Then, a date and time of the latest updating with regard to the folder which stores the message is obtained from the folder-management table, and is compared with the date and time of creation of the posted message (step S83). If the date and time of creation of the posted message is later in time, this date and time is recorded in the folder-management table (step S84).
Relevant information regarding the posted message is stored in the discussion-management table (step S85) as shown in FIG. 22. When the message is a topic message, a folder name of the folder storing the message, the date and time of creation of the posted message, and the message ID are added to the discussion-management table. When the posted message is a reply message, a comparison is made between a date and time of updating in the discussion-management table and the date and time of creation of the message. If the date and time of creation of the message is newer, the date and time of updating in the discussion-management table is updated.
FIG. 9 is a flowchart of the deletion process. When a message is to be deleted, entry of the message is removed from the message-management table (step S91). A file which stores the message is deleted (step S92). A message ID of the deleted message is added to the deletion table (step S93).
When the deleted message is the latest one of the messages regarding the pertinent discussion (i.e., the date and time of updating in the discussion-management table corresponds to the date and time of creation of the deleted message), the date and time of updating is modified in the discussion-management table. That is, the data and time of updating is changed to a date and time of creation of a message which is the newest among the messages left after the above message deletion. If the deleted message is a topic message, a corresponding entry is removed from the discussion-management table.
If deletion of a folder is requested, the deletion process described above is performed with respect to all the messages posted in this folder. Then, a corresponding entry is removed from the folder-management table, and the folder name is added to the deletion table.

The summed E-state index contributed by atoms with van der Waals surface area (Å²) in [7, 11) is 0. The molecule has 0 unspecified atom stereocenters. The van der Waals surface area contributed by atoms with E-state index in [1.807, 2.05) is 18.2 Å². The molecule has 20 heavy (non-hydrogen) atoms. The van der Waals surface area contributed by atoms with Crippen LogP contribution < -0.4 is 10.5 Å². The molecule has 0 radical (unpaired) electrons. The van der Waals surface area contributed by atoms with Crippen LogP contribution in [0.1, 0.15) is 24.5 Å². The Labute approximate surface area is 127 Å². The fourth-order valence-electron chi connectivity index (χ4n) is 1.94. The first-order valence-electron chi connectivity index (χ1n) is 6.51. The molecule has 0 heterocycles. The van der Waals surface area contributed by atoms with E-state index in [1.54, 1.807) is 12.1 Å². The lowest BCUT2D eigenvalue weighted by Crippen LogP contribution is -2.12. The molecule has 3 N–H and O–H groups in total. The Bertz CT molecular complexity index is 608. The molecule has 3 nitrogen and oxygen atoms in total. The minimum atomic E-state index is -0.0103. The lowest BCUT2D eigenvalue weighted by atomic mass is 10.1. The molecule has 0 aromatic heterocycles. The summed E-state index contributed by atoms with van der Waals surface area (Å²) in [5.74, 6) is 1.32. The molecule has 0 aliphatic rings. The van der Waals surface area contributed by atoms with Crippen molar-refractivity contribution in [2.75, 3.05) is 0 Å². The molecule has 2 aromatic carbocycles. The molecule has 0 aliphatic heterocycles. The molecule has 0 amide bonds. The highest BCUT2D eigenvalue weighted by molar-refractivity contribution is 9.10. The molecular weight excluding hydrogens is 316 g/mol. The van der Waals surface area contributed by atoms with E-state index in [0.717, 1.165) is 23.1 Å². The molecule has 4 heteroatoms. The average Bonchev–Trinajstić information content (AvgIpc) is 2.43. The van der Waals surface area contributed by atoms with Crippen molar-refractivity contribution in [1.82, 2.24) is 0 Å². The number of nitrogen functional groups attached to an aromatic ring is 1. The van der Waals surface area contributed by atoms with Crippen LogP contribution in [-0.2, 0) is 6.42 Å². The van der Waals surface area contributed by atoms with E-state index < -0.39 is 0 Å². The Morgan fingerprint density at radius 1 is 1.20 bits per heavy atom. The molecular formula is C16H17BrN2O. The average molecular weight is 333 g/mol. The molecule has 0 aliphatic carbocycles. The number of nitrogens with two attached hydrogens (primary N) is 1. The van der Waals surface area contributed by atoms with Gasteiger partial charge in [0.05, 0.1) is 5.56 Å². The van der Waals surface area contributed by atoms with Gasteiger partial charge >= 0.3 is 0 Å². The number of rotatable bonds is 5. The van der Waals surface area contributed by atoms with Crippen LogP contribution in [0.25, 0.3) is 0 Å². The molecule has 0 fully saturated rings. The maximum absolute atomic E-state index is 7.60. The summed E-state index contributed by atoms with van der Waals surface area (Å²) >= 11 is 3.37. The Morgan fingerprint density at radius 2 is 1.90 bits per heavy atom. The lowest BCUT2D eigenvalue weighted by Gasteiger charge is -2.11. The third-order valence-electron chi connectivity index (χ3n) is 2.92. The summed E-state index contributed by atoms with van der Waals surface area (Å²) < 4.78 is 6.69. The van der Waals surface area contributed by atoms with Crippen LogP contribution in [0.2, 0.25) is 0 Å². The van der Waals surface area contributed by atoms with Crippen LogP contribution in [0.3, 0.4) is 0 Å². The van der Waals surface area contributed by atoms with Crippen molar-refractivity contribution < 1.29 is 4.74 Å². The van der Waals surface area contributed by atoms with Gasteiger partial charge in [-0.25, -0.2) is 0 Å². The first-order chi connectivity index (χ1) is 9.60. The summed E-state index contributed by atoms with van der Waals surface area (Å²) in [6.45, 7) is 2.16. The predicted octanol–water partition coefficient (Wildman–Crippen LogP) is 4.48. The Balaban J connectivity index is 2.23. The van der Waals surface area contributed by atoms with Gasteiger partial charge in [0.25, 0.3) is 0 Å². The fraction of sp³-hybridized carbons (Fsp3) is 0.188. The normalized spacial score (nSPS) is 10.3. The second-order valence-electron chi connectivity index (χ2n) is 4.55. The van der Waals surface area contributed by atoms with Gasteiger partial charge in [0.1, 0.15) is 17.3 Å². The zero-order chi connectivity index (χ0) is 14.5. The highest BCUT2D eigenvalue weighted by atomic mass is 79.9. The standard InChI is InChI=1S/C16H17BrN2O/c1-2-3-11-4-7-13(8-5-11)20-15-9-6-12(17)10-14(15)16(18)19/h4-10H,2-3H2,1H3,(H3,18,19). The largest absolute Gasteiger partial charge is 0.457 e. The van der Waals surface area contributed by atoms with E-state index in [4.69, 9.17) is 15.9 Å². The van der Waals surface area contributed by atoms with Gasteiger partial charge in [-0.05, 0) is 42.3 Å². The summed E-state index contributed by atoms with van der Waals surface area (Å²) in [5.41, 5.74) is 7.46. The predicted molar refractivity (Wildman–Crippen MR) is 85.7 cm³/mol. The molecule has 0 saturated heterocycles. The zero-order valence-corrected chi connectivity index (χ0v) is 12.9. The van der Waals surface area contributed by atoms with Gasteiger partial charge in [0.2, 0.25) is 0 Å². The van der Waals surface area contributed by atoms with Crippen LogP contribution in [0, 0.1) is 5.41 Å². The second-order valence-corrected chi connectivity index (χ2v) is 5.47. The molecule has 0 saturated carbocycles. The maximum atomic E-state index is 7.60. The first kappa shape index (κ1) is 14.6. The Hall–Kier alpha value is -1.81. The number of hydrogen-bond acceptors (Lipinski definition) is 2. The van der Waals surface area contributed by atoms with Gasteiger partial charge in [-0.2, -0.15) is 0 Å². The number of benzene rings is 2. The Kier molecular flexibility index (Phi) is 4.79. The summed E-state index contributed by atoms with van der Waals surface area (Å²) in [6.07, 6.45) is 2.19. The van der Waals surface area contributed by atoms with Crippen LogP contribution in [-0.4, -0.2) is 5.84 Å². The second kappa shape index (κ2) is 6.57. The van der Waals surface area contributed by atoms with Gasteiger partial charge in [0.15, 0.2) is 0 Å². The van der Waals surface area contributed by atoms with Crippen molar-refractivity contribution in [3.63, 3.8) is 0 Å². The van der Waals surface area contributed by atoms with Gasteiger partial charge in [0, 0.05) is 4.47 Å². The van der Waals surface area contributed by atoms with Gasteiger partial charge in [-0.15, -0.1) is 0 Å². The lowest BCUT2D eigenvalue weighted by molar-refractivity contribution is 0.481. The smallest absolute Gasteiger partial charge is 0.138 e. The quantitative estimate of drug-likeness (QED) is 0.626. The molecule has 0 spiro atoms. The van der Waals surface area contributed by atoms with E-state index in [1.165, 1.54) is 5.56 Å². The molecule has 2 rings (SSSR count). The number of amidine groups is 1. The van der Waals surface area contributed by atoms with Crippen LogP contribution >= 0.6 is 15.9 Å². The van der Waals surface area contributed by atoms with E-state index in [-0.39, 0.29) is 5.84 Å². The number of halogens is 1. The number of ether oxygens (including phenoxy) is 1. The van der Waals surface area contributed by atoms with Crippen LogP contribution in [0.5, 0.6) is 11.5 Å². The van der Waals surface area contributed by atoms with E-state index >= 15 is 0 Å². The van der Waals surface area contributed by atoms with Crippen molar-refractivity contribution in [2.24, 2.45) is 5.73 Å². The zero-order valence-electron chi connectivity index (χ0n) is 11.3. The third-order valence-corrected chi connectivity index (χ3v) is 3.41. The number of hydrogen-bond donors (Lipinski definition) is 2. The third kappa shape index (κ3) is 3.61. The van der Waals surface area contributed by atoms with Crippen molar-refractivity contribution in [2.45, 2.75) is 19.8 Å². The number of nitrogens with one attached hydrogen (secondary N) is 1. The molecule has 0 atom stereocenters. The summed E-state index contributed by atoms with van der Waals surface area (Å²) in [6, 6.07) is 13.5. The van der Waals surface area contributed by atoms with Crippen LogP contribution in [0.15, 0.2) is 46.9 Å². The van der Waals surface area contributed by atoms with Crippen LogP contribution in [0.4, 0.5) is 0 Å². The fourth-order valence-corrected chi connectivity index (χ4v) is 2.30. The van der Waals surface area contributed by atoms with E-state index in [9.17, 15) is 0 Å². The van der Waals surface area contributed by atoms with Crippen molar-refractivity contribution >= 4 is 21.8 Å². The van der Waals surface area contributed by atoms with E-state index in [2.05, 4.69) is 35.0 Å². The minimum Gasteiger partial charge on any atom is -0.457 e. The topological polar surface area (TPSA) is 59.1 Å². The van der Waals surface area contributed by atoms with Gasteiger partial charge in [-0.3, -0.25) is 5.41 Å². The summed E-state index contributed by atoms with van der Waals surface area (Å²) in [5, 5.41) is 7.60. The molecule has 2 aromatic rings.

FIG. 10 is a flowchart of the global process. The global process is part of processes necessary to keep consistency of messages between the servers. The global process attends to adding data or deleting data in a server based on data sent from other servers.
When a server receives a notice of message deletion from another server which deletes a posted message, the server receiving this notice deletes a corresponding message in its own storage (steps S100 and S109). A description of message deletion is previously given in connection with FIG. 9. Deletion of a folder is taken care of in the same manner.
When a server receives a notice of posting a topic message from another server, the server receiving this notice posts the topic message (steps S101 and S108). Posting of a message has already been described in connection with FIG. 8.
Upon receiving a notice of posting a reply message from another server, a recipient server checks whether a parent message is posted in its own storage (step S102), and, then, the reply message is posted (step S106). The lock information of messages for which the posted message is a parent message is changed to "no" to unlock the messages which have the lock information of "yes". If other messages are able to be unlocked after unlocking the above messages, the same unlocking process is applied (step S107).
If a parent message is not posted when a notice of posting a reply message is provided, a check is made whether a message ID of the parent message is stored in the deletion table. This check determines whether the parent message has been already deleted or has not yet been sent from other servers for some reasons (step S103).
If the parent message is already deleted, the message received from another server is discarded without posting (step S105). If the parent message is not deleted, the received message is locked (step S104).
FIG. 11 is a flowchart of a locking process. First, a message is stored in a file (step S111), and information on the message is added to the message-management table.
A message ID, a name of a user who created the message, and a date and time of creation are kept the same as they are reported from another server, and the lock information is set to "yes".
FIG. 13 is a flowchart of the interval process. The interval process is periodically performed, and is part of processes necessary to keep consistency of messages between servers. The interval process is also aimed at reducing the amount of data stored in the servers.
Expired messages are deleted (step S131). Details of a process of deleting expired messages will be given below with reference to FIG. 14.
Deletion of expired messages is not initiated by checking each message as to whether it is expired. Rather, a check is made with respect to each discussion forum. A period of time during which messages are valid is calculated with respect to a given discussion (step S141). An expiration date and time of this period is obtained by adding a predetermined number of days to the date and time stored in the discussion-management table. If the current date and time exceeds the expiration date and time, all messages of this discussion are deleted (steps S142 and S143). Deletion of each message is already described with reference to FIG. 9. Here, the predetermined number of days is decided based on administrative requirements such as how many days it takes to transfer a message posted in a given server to all the servers of the electronic conference system or how many days posted messages should be kept in the storage.